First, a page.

It feels like we spent much of 2013 helping people better understand that 97% of the stories they read about 3D printing had nothing to do with paper (a distinction lost on 97% of LinkedIn discussions), while calling people’s attentions to the 3% of 3D-printed projects made of paper. And now along comes the limited edition of Chang-rae Lee’s On Such a Full Sea, which happily blows that distinction out of the water.
Launched Jan. 7th, 200 signed copies of the Riverhead Books novel – which go for $150 a pop – are each contained in a white slipcase featuring greatly raised and elongated projections of the book’s title wrought in 3D-printed plastic.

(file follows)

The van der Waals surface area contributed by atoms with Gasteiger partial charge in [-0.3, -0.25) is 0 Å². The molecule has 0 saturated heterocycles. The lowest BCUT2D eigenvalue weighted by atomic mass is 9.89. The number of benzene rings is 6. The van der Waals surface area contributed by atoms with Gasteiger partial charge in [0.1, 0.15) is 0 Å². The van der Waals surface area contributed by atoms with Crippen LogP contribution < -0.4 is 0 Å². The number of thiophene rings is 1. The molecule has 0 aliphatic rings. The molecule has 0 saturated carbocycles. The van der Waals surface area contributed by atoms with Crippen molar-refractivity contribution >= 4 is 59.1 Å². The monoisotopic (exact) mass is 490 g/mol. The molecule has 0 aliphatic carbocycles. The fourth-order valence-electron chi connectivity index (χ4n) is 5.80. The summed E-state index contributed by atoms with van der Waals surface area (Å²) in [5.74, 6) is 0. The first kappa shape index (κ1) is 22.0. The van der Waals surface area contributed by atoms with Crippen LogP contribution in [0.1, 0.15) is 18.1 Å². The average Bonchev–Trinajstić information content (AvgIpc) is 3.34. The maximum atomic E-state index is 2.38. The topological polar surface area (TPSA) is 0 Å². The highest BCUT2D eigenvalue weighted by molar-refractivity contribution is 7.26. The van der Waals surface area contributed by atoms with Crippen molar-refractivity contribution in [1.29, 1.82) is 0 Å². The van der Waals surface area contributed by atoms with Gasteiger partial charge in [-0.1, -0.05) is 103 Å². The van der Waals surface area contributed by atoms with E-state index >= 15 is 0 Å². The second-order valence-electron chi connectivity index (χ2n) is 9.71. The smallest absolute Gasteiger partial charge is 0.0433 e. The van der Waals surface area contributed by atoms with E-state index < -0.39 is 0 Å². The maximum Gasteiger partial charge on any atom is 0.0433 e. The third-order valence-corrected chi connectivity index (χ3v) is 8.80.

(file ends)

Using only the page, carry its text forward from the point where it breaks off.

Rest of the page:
To even comment on the questionable practical and aesthetic qualities of the slipcase would feel inordinately churlish, especially considering the amount of time and thought that went into it. Consider the following from Time magazine’s coverage of the book:
“In the end, each individual slip cover took 15 hours to print. Some test prototypes took up to 30 hours. Yentus has been a book-cover designer for more than 10 years and is used to being able to sketch any flat design and immediately see the idea on paper, but she had to learn from scratch what the printer technology was capable of doing.”
While the Time piece rightly emphasizes the potential of 3D-printed doodads to help publishers make a few bucks by pushing the “book as art object” angle, 3D printing could also be a boon to designers who are all but burnt out on 24/7 traditional 2D design. Planning out something like this will definitely get you using mental muscles you never knew you had – the designer of this slipcase dipped into AutoCAD!